RBS fined £87.5 million for rigging LIBOR interest rate
The Financial Services Authority (FSA) fined Royal Bank of Scotland plc (RBS) £87.5 million for misconduct relating to the London Interbank Offered Rate (LIBOR).
RBS’s breaches of the FSA’s requirements covered a number of issues, involved at least 21 derivatives and money market traders and at least one manager. The misconduct occurred between January 2006 - November 2010 in various locations around the globe including UK, Japan, Singapore and USA.
The FSA concluded that RBS when making submissions concerning JPY and CHF LIBOR took into account requests made by its derivatives trader’s. Traders were primarily motivated by profit and sought to benefit RBS’s derivatives trading positions. For instance, between December 2008 and November 2010, at least 96 written requests were made to primary submitters in relation to JPY and CHF LIBOR.
Moreover, RBS allowed its derivatives traders to act as substitute submitters (when primary submitters were away on holiday) and make JPY LIBOR submissions that took into account their own derivatives trading positions and the positions of other derivatives traders. This presented a fundamental conflict of interests, which was missed by RBS’s management.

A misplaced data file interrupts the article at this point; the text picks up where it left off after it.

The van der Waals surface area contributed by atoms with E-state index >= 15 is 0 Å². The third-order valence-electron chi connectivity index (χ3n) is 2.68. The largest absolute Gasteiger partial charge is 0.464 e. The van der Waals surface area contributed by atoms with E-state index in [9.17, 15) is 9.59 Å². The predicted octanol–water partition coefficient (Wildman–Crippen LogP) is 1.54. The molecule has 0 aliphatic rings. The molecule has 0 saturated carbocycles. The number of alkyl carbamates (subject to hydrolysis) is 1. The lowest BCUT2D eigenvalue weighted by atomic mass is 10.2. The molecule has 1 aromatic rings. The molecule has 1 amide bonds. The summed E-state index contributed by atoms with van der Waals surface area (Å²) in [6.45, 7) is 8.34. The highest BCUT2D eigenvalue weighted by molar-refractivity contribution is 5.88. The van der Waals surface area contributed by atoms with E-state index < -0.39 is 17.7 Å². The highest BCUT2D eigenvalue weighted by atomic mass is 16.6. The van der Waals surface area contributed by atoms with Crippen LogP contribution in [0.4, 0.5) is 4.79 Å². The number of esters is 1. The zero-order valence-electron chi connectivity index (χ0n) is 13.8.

However, the misconduct which took place at RBS was not confined to internal requests within RBS. RBS derivatives traders colluded with other LIBOR panel banks and interdealer brokers firms to influence the JPY LIBOR submissions made by other panel banks.
RBS’s derivatives traders and money market traders colluded with individuals at other panel banks and interdealer broker firms who sought to influence RBS’s JPY and CHF LIBOR submissions. Additionally, RBS’s money market traders took into account the impact of LIBOR and/or RBS’s LIBOR submissions on the profitability of transactions in its money market trading books (money market traders had their bonuses linked to P&L accounts).
The misconduct found at RBS was widespread; at least 219 requests for inappropriate submissions were documented, not forgetting a number of oral requests, which were not documented. This misconduct was facilitated by RBS’s failure to have adequate transaction monitoring systems and controls from January 2005 through to March 2012.
On the 11 February 2013, the Parliamentary Commission on Banking Standards heard evidence from senior employees of RBS, as part of the Commission’s continuing investigation of the financial services sector. Amongst those called into give evidence was Stephen Hester, Group Chief Executive, RBS Group.
We would be interested to hear from any individuals and/or organisations which have entered into LIBOR traded interest rate contracts and floating rate note holders with RBS (CHF and JPY) between January 2006 - November 2010.